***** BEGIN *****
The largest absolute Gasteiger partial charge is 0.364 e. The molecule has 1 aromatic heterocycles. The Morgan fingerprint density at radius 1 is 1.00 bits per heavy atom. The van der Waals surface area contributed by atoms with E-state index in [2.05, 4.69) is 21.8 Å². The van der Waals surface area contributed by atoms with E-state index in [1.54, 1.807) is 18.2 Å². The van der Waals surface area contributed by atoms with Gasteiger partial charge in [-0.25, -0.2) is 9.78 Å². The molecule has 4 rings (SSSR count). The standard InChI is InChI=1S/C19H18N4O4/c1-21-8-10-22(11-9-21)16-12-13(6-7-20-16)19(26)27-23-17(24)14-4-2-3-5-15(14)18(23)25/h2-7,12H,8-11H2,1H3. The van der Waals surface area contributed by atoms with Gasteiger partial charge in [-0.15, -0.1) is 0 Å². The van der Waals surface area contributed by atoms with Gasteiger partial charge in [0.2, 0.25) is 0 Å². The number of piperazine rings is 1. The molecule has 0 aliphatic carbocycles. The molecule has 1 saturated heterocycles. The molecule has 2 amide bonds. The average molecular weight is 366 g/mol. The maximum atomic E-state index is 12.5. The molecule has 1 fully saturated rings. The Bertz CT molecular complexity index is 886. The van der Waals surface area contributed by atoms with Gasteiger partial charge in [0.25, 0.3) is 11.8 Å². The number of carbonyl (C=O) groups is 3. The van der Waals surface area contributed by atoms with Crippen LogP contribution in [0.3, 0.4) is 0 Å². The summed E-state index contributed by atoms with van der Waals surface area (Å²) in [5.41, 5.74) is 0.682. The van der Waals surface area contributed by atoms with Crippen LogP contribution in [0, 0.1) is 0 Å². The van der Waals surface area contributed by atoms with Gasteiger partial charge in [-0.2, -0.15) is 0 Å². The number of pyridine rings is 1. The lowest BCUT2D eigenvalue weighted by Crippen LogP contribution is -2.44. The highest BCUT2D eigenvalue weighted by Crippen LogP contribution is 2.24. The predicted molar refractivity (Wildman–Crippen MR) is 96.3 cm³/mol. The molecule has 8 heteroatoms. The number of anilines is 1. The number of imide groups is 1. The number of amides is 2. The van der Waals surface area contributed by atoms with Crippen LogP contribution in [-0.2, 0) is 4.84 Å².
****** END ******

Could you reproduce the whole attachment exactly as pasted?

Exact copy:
The largest absolute Gasteiger partial charge is 0.364 e. The molecule has 1 aromatic heterocycles. The Morgan fingerprint density at radius 1 is 1.00 bits per heavy atom. The van der Waals surface area contributed by atoms with E-state index in [2.05, 4.69) is 21.8 Å². The van der Waals surface area contributed by atoms with E-state index in [1.54, 1.807) is 18.2 Å². The van der Waals surface area contributed by atoms with Gasteiger partial charge in [-0.25, -0.2) is 9.78 Å². The molecule has 4 rings (SSSR count). The standard InChI is InChI=1S/C19H18N4O4/c1-21-8-10-22(11-9-21)16-12-13(6-7-20-16)19(26)27-23-17(24)14-4-2-3-5-15(14)18(23)25/h2-7,12H,8-11H2,1H3. The van der Waals surface area contributed by atoms with Gasteiger partial charge in [-0.15, -0.1) is 0 Å². The van der Waals surface area contributed by atoms with Gasteiger partial charge in [0.2, 0.25) is 0 Å². The number of piperazine rings is 1. The molecule has 0 aliphatic carbocycles. The molecule has 1 saturated heterocycles. The molecule has 2 amide bonds. The average molecular weight is 366 g/mol. The maximum atomic E-state index is 12.5. The molecule has 1 fully saturated rings. The Bertz CT molecular complexity index is 886. The van der Waals surface area contributed by atoms with Gasteiger partial charge in [0.25, 0.3) is 11.8 Å². The number of carbonyl (C=O) groups is 3. The van der Waals surface area contributed by atoms with Crippen LogP contribution in [0.3, 0.4) is 0 Å². The summed E-state index contributed by atoms with van der Waals surface area (Å²) in [5.41, 5.74) is 0.682. The van der Waals surface area contributed by atoms with Crippen LogP contribution in [0, 0.1) is 0 Å². The van der Waals surface area contributed by atoms with Gasteiger partial charge in [-0.2, -0.15) is 0 Å². The number of pyridine rings is 1. The lowest BCUT2D eigenvalue weighted by Crippen LogP contribution is -2.44. The highest BCUT2D eigenvalue weighted by Crippen LogP contribution is 2.24. The predicted molar refractivity (Wildman–Crippen MR) is 96.3 cm³/mol. The molecule has 8 heteroatoms. The number of anilines is 1. The number of imide groups is 1. The number of amides is 2. The van der Waals surface area contributed by atoms with Crippen LogP contribution in [-0.2, 0) is 4.84 Å².